Racial Profiling Then and Now Feature Piece

PEARL HARBOR TAPE: On December 7, 1941, Japan, like its infamous Axis partners, struck first…. [fade down]

Robynn Takayama: Japan’s attack on Pearl Harbor brought the United States into World War II. The bombing also launched an internal attack on Americans of Japanese descent, especially on the west coast.

Yuri Kochiyama: Three tall white men came knocking on our door. …and they all showed a little card and it said “Federal Bureau of Investigation.

Robynn Takayama: Yuri Kochiyama returned home to her father in San Pedro, California. He was recovering from surgery just the day before the attack on Pearl Harbor.

Yuri Kochiyama: And then they asked if a Seichi Nakahara lived there. And I said, “Oh, yes. That’s my father.” And they said, “where is he?” I said he’s sick. He’s in the back sleeping.” They just went right in the house. Woke him up and told him, “Put on your slippers and bathrobe.” And everything happened so fast. I didn’t have a chance to even ask where are you taking him.

Robynn Takayama: This story foreshadows what happened to many families right after September 11th. Hundreds of men from South Asian or Middle Eastern countries were swept up and detained.

Interpreter: My name is Bobby Khan and I’m interpreting for Malik Ali.

Malik: Punjabi starts during interpreter introduction

Malik Ali: I was hearing from the people who was regularly going to the mosque that FBI and INS is cracking down where predominately Pakistani and Muslim community is living.

Malik: Punjabi posts and ends

Robynn Takayama: Deepa Iyer

Deepa Iyer: Their men, their fathers, their brothers, were taken away to detention centers, were interrogated, were investigated and were denied access to their own family members, were denied access to counsel, were part of the disappeared in America.


Robynn Takayama: In the first 48 hours after the attack on Pearl Harbor, more than 700 Japanese Americans were rounded up. Yuri Kochiyama’s family discovered their father, still recovering from surgery, was taken to a federal prison on Terminal Island. He was interrogated for hours at a time as a prisoner of war. Six weeks later, her father returned home in an ambulance and passed away the next day.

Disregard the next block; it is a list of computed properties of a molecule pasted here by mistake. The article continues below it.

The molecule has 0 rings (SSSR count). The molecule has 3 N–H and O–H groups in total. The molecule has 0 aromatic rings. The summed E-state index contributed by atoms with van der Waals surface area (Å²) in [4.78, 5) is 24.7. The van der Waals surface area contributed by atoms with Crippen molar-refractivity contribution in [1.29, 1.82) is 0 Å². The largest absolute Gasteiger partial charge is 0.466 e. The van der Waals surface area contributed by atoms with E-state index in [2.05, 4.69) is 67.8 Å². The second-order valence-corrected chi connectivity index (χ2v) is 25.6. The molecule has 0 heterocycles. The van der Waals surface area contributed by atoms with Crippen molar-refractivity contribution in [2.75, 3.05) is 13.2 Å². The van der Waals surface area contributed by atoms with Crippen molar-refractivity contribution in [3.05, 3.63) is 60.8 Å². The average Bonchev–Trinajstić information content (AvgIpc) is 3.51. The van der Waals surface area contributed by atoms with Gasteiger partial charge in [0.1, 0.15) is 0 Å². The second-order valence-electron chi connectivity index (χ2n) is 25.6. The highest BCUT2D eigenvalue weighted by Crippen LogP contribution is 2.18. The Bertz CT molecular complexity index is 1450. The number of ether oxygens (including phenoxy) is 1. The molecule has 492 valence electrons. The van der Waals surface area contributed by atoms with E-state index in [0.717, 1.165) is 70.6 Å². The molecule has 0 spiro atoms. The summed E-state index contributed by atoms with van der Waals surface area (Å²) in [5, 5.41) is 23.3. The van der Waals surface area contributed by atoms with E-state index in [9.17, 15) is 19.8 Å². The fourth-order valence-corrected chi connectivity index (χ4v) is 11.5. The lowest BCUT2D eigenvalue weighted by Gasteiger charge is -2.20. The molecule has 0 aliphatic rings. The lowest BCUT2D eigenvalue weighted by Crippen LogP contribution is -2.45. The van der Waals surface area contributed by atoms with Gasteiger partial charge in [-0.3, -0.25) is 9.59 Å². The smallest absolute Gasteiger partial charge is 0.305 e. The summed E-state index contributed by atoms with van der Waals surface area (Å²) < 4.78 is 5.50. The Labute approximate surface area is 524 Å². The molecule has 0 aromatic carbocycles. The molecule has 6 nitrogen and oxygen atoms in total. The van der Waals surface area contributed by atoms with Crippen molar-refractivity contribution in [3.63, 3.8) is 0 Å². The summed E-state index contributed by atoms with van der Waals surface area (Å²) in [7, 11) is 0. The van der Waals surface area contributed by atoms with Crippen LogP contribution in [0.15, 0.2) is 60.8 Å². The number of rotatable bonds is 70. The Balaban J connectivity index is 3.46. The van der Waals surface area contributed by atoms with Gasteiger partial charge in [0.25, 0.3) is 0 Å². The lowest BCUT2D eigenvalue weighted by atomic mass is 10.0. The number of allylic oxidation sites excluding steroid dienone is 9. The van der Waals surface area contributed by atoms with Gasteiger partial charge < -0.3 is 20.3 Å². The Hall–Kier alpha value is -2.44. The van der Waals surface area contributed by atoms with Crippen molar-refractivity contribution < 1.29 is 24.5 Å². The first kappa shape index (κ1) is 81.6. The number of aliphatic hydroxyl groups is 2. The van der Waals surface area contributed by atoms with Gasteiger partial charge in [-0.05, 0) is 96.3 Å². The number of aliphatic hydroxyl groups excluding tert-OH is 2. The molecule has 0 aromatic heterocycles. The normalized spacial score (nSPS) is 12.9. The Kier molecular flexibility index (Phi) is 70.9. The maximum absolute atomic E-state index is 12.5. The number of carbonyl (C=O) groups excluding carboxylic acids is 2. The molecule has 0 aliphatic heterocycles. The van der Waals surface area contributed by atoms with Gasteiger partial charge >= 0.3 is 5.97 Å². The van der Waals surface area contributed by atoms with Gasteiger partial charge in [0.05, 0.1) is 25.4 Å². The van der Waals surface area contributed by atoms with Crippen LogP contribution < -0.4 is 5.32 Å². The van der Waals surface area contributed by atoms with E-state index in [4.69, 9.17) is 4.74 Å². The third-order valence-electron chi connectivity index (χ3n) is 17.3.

The family had little time to grieve because on February 19, 1942, President Franklin Roosevelt signed Executive Order 9066. All Japanese Americans living on the West Coast were ordered to in-land internment camps.

Robynn Takayama: Yuri Kochiyama

Yuri Kochiyama: It was only what you could carry. We just could not carry anything that could be used as a weapon. I mean, no knifes. I don’t think they let us bring chopsticks. No radio.

Robynn Takayama: More than a hundred and ten thousand Japanese Americans were moved to ten internment camps throughout the United States. Once released at the end of the war, the Isseis, Japanese immigrants, had to rebuild their lives from scratch.

Yuri Kochiyama: Isseis lost their homes. They lost their work, their income, everything, I mean self determination, civil rights…They lost really everything.



John Oda: When the Japanese were interned, the only group that stood up in protest to their internment were the Quakers…

Robynn Takayama: John Oda is the reverend at Pine United Methodist Church, an historically Japanese American church in San Francisco.

John Oda: …it’s sad that no one else stood in opposition to this illegal internment. And so that’s one of the reasons we were very quick and very strong to stand up and be here.

Robynn Takayama: Right after 911, vandals destroyed large glass doors to the Islamic Center of San Francisco. Pine United raised funds to help replace these doors and became a sister church to the mosque.


Robynn Takayama: Many Japanese Americans quickly spoke out against a repeat of mass round ups and incarceration after 9/11, but the government DID implement another form of racial profiling. The Department of Justice instituted the Special Registration Program in September 2002. Malik Ali first heard about it at his mosque.